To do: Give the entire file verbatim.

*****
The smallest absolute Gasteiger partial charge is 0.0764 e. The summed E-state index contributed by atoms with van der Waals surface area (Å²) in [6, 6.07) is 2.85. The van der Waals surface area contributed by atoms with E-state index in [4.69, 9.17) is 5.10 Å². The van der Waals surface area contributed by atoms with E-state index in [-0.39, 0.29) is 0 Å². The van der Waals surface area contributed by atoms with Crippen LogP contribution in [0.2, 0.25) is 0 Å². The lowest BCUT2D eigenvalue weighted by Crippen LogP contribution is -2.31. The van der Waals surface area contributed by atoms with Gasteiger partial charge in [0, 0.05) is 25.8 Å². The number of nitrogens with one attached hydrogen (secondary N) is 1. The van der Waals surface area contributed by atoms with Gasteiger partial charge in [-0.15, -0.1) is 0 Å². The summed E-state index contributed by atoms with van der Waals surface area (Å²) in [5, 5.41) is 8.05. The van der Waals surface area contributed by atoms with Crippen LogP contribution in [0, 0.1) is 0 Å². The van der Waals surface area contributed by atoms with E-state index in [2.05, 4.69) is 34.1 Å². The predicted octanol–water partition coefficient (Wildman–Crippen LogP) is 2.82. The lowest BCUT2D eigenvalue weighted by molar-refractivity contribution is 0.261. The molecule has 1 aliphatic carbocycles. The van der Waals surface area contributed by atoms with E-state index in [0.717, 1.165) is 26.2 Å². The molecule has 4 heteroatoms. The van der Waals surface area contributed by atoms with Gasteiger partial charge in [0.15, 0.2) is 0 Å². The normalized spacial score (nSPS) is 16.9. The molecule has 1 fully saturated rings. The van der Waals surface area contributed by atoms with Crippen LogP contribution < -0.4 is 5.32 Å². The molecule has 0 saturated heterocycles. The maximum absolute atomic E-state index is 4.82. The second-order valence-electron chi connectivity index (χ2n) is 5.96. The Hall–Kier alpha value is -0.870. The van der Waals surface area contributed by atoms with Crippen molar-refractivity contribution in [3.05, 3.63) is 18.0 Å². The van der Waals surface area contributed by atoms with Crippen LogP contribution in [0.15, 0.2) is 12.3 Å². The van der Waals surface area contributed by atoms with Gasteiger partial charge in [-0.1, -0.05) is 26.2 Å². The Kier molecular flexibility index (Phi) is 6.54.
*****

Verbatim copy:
The smallest absolute Gasteiger partial charge is 0.0764 e. The summed E-state index contributed by atoms with van der Waals surface area (Å²) in [6, 6.07) is 2.85. The van der Waals surface area contributed by atoms with E-state index in [4.69, 9.17) is 5.10 Å². The van der Waals surface area contributed by atoms with E-state index in [-0.39, 0.29) is 0 Å². The van der Waals surface area contributed by atoms with Crippen LogP contribution in [0.2, 0.25) is 0 Å². The lowest BCUT2D eigenvalue weighted by Crippen LogP contribution is -2.31. The van der Waals surface area contributed by atoms with Gasteiger partial charge in [0, 0.05) is 25.8 Å². The number of nitrogens with one attached hydrogen (secondary N) is 1. The van der Waals surface area contributed by atoms with Gasteiger partial charge in [-0.15, -0.1) is 0 Å². The summed E-state index contributed by atoms with van der Waals surface area (Å²) in [5, 5.41) is 8.05. The van der Waals surface area contributed by atoms with Crippen LogP contribution in [0, 0.1) is 0 Å². The van der Waals surface area contributed by atoms with E-state index in [2.05, 4.69) is 34.1 Å². The predicted octanol–water partition coefficient (Wildman–Crippen LogP) is 2.82. The lowest BCUT2D eigenvalue weighted by molar-refractivity contribution is 0.261. The molecule has 1 aliphatic carbocycles. The van der Waals surface area contributed by atoms with E-state index in [0.717, 1.165) is 26.2 Å². The molecule has 4 heteroatoms. The van der Waals surface area contributed by atoms with Gasteiger partial charge in [0.15, 0.2) is 0 Å². The normalized spacial score (nSPS) is 16.9. The molecule has 1 fully saturated rings. The van der Waals surface area contributed by atoms with Crippen LogP contribution < -0.4 is 5.32 Å². The molecule has 0 saturated heterocycles. The maximum absolute atomic E-state index is 4.82. The second-order valence-electron chi connectivity index (χ2n) is 5.96. The Hall–Kier alpha value is -0.870. The van der Waals surface area contributed by atoms with Crippen molar-refractivity contribution in [3.05, 3.63) is 18.0 Å². The van der Waals surface area contributed by atoms with Crippen LogP contribution in [0.15, 0.2) is 12.3 Å². The van der Waals surface area contributed by atoms with Gasteiger partial charge in [-0.1, -0.05) is 26.2 Å². The Kier molecular flexibility index (Phi) is 6.54.